Radiometric age dating formula

What’s more, if the whole rock is badly weathered, it will be hard to find an intact mineral grain containing radioactive isotopes.You might have noticed that many of the oldest age dates come from a mineral called zircon.However, radioisotope dating may not work so well in the future.Anything that dies after the 1940s, when Nuclear bombs, nuclear reactors and open-air nuclear tests started changing things, will be harder to date precisely.On the other hand, the half-life of the isotope potassium 40 as it decays to argon is 1.26 billion years.So carbon 14 is used to date materials that aren’t that old geologically, say in the tens of thousands of years, while potassium-argon dating can be used to determine the ages of much older materials, in the millions and billions year range.

radiometric age dating formula-38radiometric age dating formula-47radiometric age dating formula-15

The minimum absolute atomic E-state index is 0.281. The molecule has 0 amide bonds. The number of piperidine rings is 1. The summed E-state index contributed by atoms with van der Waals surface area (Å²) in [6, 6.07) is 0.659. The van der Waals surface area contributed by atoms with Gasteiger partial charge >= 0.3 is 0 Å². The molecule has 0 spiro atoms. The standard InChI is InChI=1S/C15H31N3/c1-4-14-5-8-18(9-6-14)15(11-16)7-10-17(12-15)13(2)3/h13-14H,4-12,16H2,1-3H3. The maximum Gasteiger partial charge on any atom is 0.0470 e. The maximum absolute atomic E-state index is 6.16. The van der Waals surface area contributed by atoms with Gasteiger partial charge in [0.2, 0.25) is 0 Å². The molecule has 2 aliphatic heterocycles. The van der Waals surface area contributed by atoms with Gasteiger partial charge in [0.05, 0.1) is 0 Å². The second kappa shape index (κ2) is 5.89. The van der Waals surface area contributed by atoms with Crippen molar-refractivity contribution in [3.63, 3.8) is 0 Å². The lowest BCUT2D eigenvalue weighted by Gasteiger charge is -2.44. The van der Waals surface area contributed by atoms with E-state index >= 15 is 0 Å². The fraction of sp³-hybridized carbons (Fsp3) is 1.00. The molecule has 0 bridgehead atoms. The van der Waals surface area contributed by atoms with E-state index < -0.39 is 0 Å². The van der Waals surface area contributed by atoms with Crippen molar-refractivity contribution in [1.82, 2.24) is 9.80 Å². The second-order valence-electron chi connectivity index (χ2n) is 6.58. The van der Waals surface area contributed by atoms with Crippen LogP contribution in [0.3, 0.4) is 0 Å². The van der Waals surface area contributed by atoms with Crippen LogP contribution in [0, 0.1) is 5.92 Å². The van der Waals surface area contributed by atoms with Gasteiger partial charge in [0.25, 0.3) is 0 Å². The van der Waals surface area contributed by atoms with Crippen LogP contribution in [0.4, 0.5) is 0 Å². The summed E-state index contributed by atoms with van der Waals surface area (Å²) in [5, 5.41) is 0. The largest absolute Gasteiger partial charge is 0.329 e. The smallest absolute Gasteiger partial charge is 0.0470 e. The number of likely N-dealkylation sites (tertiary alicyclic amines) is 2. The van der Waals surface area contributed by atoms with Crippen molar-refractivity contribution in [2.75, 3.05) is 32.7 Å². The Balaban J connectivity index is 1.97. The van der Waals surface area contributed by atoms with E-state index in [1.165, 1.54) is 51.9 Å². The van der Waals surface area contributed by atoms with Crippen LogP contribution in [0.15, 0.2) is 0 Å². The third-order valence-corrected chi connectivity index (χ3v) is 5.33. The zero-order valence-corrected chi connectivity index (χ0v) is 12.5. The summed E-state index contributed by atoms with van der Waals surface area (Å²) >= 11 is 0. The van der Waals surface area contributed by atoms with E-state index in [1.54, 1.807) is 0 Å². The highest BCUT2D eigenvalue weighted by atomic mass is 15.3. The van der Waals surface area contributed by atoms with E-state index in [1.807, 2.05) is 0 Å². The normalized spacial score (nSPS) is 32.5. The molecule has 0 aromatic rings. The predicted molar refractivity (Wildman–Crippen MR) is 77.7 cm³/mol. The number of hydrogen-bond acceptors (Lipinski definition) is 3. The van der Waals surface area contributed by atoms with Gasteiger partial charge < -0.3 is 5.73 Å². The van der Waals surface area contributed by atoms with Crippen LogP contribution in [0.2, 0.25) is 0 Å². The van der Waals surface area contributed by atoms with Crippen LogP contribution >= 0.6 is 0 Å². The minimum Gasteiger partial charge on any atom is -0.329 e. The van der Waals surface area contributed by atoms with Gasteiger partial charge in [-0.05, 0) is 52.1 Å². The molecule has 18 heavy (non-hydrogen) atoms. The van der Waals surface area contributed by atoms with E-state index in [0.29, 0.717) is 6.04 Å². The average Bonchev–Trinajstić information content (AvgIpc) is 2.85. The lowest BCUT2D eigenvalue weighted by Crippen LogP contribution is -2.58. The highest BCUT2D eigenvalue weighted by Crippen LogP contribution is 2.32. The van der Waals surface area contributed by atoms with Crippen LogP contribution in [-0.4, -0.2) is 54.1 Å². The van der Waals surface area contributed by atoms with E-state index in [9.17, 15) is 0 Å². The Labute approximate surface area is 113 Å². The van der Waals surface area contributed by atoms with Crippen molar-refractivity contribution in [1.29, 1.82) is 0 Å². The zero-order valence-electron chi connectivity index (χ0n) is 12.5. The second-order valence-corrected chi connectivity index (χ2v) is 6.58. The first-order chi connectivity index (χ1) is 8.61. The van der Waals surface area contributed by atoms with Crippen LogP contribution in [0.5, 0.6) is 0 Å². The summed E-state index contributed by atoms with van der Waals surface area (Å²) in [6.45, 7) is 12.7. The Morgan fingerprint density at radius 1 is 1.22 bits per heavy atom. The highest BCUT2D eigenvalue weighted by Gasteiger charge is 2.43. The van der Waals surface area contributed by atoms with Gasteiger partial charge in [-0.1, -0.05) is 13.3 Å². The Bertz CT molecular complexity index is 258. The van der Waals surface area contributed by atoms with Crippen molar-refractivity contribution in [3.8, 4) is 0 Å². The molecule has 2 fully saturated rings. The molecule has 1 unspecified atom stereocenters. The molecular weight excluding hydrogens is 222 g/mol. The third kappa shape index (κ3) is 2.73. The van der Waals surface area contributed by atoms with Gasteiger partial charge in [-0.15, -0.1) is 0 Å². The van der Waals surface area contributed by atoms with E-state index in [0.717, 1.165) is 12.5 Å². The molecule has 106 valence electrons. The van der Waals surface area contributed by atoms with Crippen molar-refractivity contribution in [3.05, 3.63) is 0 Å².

There are two basic approaches: relative age dating, and absolute age dating.

I also like this simple exercise, a spin-off from an activity described on the USGS site above.

Take students on a neighborhood walk and see what you can observe about age dates around you.

Like the other kind of dating, geologic dating isn’t always simple.

Activity: Further discussion: Good overview as relates to the Grand Canyon: age dating: Use with this cross section of the Grand Canyon from the USGS’s teaching page: Canyon Have students reconstruct a simple geologic history — which are the oldest rocks shown? Are there any that you can’t tell using the Rule of Superposition?

Leave a Reply